But 13 years after a stingray’s barb pierced her father’s heart in a freak accident that was captured on camera, she is more determined than ever to continue her conservationist dad’s work as a self- proclaimed “wildlife warrior”. Bindi, 21, whose family run Australia Zoo in Brisbane, has embraced the spotlight and vowed to honour her father’s legacy. “I believe that every person is put on this planet for a reason and some of us find our purpose early on in life,” she explains.
“My dad always used to say, ‘I don’t care if anyone remembers me, I care if people remember my message’.
“For me, I really feel like I’ve been put on this planet to make a difference.
“I’m a wildlife conservationist so I’ve dedicated my life to making a difference for our wildlife and wild places.
“When Dad first came up with the term, ‘wildlife warrior’, what he meant was for us to stand up and speak for those who cannot speak for themselves – and that feels like my calling in life.”
Bindi, who was just eight when her father died, insists she has always had a wise head on young shoulders.
Either way, she and her younger brother Robert, now 15, had to grow up fast in the glare of the world’s media.
“My mum [naturalist Terri] always says to me, ‘You were born as this little 86-year-old’,” Bindi admits.
Steve had been filming a new show – ironically called Ocean’s Deadliest – near Port Douglas in Queensland, north-east Australia, when he was fatally injured by a stingray he had been swimming with.
Despite desperate attempts to save him, the zookeeper died within minutes.
Like much of the Irwin family’s life until that point, the freak accident was captured on video.
Bindi, who won Dancing with the Stars – the US version of Strictly Come Dancing – in 2015, was literally born on camera in Buderim, Queensland, in 1998, seven years after Steve met American-born Terri.
“I’ve been filming since I took my first breath,” Bindi says.
“Dad was filming crocodiles somewhere about two hours away when Mum went into labour. She called Dad and was like, ‘Maybe you should get to the hospital’.
“So Dad invited the entire film crew to come and capture the moment I was born.
“My mum is the most patient, extraordinary woman in the world but even she admitted that she wasn’t at her patient best at that moment and just told everyone to be quiet.”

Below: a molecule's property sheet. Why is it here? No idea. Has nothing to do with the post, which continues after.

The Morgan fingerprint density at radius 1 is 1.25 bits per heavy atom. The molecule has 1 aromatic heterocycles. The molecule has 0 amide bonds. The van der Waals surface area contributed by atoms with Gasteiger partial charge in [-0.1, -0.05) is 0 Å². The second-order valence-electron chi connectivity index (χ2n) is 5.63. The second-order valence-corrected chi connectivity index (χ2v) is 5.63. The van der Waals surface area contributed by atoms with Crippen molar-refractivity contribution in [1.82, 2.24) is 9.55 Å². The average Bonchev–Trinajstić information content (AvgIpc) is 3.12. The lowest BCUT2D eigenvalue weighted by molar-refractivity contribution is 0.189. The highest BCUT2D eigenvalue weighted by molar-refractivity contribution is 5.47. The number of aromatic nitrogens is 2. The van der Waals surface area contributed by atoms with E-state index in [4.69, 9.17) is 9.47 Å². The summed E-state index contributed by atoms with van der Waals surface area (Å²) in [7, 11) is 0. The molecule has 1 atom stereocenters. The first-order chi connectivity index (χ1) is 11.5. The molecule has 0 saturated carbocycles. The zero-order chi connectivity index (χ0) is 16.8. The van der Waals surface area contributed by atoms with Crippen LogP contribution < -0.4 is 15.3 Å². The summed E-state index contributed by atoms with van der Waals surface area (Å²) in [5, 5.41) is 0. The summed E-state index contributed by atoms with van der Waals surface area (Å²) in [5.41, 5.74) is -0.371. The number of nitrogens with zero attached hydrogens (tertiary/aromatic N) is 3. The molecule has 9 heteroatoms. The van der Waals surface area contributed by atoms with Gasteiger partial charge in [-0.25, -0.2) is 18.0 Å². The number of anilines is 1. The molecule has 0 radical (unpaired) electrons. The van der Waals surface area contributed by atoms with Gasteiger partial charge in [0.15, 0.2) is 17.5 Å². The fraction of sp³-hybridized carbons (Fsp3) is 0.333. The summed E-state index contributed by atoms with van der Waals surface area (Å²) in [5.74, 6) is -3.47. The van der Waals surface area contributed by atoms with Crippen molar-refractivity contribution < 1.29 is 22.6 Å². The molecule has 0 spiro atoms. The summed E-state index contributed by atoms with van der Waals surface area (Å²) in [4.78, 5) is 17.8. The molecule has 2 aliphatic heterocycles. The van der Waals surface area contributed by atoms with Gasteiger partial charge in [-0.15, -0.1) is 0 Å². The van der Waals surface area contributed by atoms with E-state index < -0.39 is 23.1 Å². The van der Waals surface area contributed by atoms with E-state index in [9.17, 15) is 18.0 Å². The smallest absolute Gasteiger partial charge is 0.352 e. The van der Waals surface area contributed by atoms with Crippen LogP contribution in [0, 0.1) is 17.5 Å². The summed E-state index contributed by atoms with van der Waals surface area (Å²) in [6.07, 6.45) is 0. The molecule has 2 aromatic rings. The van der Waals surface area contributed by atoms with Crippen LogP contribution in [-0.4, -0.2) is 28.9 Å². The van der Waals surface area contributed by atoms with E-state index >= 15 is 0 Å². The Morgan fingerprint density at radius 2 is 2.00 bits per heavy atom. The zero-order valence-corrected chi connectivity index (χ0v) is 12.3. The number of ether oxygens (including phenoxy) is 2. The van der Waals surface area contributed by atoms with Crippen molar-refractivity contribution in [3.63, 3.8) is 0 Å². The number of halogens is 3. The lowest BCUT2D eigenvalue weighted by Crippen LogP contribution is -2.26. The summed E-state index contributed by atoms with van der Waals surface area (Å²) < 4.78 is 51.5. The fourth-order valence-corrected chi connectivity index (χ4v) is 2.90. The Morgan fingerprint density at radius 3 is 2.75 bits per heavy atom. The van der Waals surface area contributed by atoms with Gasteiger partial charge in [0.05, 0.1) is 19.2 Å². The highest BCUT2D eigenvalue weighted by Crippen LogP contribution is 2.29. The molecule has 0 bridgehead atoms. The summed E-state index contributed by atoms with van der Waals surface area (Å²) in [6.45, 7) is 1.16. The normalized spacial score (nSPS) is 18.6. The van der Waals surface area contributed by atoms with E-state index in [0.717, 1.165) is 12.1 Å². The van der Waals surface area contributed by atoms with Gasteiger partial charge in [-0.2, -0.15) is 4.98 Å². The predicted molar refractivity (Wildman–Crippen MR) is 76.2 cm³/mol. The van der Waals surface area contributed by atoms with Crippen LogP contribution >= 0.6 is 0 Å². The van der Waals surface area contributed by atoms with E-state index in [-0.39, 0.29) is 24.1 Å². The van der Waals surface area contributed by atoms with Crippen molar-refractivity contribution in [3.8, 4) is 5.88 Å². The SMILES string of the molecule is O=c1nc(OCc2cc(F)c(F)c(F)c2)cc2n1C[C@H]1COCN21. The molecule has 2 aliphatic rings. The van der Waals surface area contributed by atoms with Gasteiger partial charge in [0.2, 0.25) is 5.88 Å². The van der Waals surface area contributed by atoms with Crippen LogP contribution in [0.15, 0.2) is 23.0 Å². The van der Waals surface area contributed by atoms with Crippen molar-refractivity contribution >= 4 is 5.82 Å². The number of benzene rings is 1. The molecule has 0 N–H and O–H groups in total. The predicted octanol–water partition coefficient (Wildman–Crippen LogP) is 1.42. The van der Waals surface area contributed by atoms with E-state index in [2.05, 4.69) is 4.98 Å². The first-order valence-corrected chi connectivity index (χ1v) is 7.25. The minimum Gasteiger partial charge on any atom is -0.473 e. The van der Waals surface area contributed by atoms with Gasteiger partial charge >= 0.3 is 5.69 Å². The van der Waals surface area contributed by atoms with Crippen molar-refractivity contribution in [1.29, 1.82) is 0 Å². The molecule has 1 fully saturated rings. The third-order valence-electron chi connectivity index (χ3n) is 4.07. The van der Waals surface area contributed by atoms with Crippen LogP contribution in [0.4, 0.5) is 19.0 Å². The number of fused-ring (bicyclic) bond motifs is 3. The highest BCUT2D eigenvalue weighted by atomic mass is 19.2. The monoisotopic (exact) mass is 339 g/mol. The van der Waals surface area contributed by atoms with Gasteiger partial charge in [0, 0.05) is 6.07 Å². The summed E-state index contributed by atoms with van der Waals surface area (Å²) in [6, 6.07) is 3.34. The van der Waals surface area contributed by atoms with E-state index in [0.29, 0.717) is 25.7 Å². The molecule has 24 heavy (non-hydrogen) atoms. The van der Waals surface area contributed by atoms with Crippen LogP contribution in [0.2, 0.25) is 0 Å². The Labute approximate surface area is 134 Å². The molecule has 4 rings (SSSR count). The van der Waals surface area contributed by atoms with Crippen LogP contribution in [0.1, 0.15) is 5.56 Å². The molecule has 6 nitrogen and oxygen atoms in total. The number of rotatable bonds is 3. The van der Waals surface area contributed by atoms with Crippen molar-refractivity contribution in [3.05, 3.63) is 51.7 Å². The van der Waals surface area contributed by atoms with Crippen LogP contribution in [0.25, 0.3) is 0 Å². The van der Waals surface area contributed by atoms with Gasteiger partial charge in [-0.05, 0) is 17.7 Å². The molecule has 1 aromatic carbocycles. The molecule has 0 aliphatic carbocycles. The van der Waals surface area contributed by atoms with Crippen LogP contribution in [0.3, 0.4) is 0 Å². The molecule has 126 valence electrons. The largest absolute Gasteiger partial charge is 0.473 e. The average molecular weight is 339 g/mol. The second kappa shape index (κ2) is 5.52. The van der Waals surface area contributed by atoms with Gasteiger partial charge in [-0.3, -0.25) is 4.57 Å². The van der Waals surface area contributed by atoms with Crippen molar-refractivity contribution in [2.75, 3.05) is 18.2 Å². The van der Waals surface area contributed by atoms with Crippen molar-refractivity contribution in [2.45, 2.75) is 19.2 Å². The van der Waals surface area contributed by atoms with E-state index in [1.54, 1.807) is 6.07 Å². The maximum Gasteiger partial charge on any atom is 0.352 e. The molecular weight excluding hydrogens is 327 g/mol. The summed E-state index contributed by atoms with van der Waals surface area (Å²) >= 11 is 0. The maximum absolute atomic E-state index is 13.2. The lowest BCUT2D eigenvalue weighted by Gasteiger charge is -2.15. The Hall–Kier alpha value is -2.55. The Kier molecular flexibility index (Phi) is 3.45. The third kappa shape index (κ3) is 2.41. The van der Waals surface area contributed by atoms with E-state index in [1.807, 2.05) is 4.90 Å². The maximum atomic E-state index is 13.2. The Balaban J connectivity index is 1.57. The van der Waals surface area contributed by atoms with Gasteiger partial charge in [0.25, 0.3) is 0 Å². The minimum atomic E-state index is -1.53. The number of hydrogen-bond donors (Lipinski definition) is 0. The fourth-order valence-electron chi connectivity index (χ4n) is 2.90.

The man who filmed Bindi’s arrival is still very much part of her life.
He is now the head cameraman on season two of the family’s behind-the-scenes wildlife show, Crikey! It’s The Irwins.
“I’ve known Trevor quite literally as long as I’ve known my parents so the whole thing just feels like a giant family reunion,” explains Bindi.
And rather than making her remember the sadness surrounding her father’s death, Bindi sees the show – which features many clips of Steve’s madcap adventures with dangerous animals, including crocodiles, snakes and spiders – as a way of reconnecting with her wildlife-mad father.
“Filming for me always brings me back to times that I had with Dad because that’s what we always did as a family,” she says.
“We were always filming together and traveling, doing all of our wildlife conservation work.
“I think the best way to describe the grief journey is that grief walks beside you.
“No matter how long it’s been or what’s happened in your life, it just always walks beside you. It’s a little bit like losing a piece of your heart.
“Eventually you have to accept the fact that piece will always be missing and you can find happiness again.”
Bindi, who is due to marry former professional wakeboarder Chandler Powell, 23, next year, continues: “As a family, we’ve always chosen to remember Dad’s life and legacy because if roles were reversed, and it was me who had gone, I’d want my family to be happy. I’d want my family to continue to find the joy in every day. And I really believe that’s what Dad would have wanted as well.